Angela Meyer

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Angela Meyer

That night we made love like teenagers. By the time we got to mum and dad’s we had shrunk down to half-size, and we walked hand in hand, smiling, with sugar floss for thoughts.

opens with a husband pointing his gun at his wife. There’s a woman who hears ‘the hiss of Beelzebub behind people’s voices', a photographer who captures the desire to suicide, a man locked in a toilet who may never get out, a couple who grow young, and a prisoner who learns to swallow like a python.

There’s a touch of Annie Proulx in these stories, the way a lonely death can creep up on you and the way our sexuality will not be denied, though we may try to cover it up. Some stories feature flights into the magical, reminiscent of Roald Dahl, with the space and perception of Raymond Carver. Every story inspires us to re-think the extraordinary possibilities of life in an ordinary world.

This chapbook-size collection of very short stories covers a genre that has come into its own in the digital age. Jorge Luis Borges, Margaret Atwood and Raymond Carver are the elders of this form now also known as short shorts, sudden fiction, micro fiction, postcard fiction and prose poems or flash fictions.


Works of flash fiction – short stories of up to 2000 words – are enjoying a surge in popularity in Australia, with publishers such as Seizure, and now Inkerman & Blunt, championing the form. In Angela Meyer’s first published book of flash fiction, Captives, we encounter the daughter of a tightrope walker momentarily distracted while her father balances over the Grand Canyon, a young George Orwell behind the counter of a bookstore, the Hot Dog Queen of St Louis, and a kidnapper on the precipice of his crime, among others.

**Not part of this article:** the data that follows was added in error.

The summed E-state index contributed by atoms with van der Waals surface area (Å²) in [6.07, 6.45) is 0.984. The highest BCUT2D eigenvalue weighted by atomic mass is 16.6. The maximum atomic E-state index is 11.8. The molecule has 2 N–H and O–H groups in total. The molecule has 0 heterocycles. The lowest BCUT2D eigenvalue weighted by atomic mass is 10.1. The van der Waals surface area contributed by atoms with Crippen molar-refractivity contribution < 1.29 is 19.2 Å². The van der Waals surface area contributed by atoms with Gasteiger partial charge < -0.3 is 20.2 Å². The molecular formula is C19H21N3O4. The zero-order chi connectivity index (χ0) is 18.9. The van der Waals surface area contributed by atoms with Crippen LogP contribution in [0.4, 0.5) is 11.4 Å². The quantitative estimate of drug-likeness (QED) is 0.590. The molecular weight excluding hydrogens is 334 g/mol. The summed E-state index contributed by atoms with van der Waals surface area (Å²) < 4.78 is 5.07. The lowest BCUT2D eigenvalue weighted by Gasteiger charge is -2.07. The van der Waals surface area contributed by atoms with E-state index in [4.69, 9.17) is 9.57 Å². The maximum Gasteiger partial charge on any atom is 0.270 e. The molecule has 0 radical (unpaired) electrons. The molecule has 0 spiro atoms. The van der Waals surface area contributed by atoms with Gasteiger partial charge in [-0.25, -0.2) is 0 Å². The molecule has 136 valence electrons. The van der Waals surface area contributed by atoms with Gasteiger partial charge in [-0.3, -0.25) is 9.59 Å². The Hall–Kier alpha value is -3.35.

As you may deduce from the cover line on this book – ‘Bad things happen. At any moment. Or they might.’ – many of these vignettes are disturbing, providing the reader with glimpses into dark corners and access to the characters’ most private moments. Meyer’s language is subtle and skilful, giving us flashes of unsettling truths, peppered with dark humour.

One of the most successful stories in this collection, ‘Bag of Wool’, mirrors Teju Cole’s Small Fates project, in which individual moments of misfortune are captured in a single sentence. Cole used the medium of Twitter to share his work, but Meyer depicts these snapshots of mischance just as successfully on the page: Charles McPherson is crushed by falling bags of wool; Peggy Fraser steps from a train.

While this book is slender and its stories brief, each moment takes time to digest. The stories require pause and reflection, which, given the often disconcerting subject matter, makes for a surprisingly calming reading experience.

Brigid Mullane is a freelance reviewer.

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